Leading through tough times - who cares?

by External02 Jul 2012

Times are tough. Organisations are in crisis. Who should care?

Successful leaders are able to inspire people to find ways to grow businesses in the toughest of markets – engaging the innovation, dynamism and hearts of their people at times when many employees are concerned for career self-preservation. Do your leaders make their people care? Do they care?

With rising costs, low growth and fears of double dip recession in the developed markets, businesses are once again bracing for a challenging year. Even Australia, comparatively unruffled by the GFC, is seeing many business sectors look nervously to Europe while negatively revising their own growth forecasts for 2012. The Australian dollar and the cost of funding debt are high. Consumer confidence and employee morale are low.

The recent history and experience are very much at front of mind – some leaders succeeded in growing their businesses through crisis and importantly, retaining and engaging talented employees long after the economy, and job markets, had rebounded. One critical lesson is that of connection, a new psychological contract of care between manager and staff, organisation and employee.

Fanatic discipline – leaders care

Much has been written on the corporate strategy requirements of these times, as it also has on the traits and competencies of leaders. Jim Collins in Great by Choice offers fanatic discipline as one critical driver of success. I believe this has as much relevance for leadership practices as business management.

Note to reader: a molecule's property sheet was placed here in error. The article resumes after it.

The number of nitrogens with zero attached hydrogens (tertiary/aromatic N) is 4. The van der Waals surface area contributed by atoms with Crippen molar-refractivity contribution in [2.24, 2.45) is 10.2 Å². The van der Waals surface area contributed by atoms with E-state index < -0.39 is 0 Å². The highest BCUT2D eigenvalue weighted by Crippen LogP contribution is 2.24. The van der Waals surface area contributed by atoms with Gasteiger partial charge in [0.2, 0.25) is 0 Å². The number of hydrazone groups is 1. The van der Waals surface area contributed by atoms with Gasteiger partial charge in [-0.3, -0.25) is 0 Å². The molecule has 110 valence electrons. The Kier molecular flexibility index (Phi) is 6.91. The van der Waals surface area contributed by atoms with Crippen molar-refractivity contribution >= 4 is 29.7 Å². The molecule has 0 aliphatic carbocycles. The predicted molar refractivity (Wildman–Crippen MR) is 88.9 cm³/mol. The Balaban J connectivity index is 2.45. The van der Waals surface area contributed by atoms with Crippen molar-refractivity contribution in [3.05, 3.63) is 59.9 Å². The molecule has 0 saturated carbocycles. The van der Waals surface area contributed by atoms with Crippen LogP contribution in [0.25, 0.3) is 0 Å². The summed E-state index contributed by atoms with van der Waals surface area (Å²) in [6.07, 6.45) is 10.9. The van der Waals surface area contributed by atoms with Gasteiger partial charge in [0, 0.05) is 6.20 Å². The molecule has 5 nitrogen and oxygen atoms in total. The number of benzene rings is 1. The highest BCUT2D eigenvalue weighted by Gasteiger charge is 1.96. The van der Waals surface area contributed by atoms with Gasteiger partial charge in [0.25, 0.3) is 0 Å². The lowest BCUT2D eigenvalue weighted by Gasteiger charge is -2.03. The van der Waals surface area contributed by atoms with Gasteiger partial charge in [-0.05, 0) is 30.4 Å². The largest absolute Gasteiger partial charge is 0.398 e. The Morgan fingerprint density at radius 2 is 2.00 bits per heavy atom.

The old adage that ‘people join a business and leave a manager’ appears to hold true alongside the need for connection to the business purpose and relationships with colleagues.

In 2009 research by Lazlo Bock, VP people operations at Google, his team of statisticians discovered that what employees valued most were consistent bosses who took the time for one-on-one meetings, who coached through good questions and who showed they cared about their employees’ careers and lives.

These ‘management’ tasks are sometimes perceived derogatorily as secondary to displaying true ‘leadership’. Far from being contrary to leadership, I maintain that these management basics are the primary opportunity to display leadership traits. They are a leader’s route to market, the shop window of leadership. It is at the toughest of times that leaders truly must get back to the basics.

Doing these leadership basics shows that the leader cares.

eBay ANZ made a strong response to the arrival of the GFC down under, kick-starting their significant growth at a time when many companies were static in shock. Aside from the strength of strategic leadership locally and an early warning from a parent company in the US, eBay demonstrated a number of great traits. Leaders went above and beyond to demonstrate a caring and human approach to their people (one of eBay’s values is ‘keep it human’) and introducing rigour into a highly informal, non-hierarchical culture.

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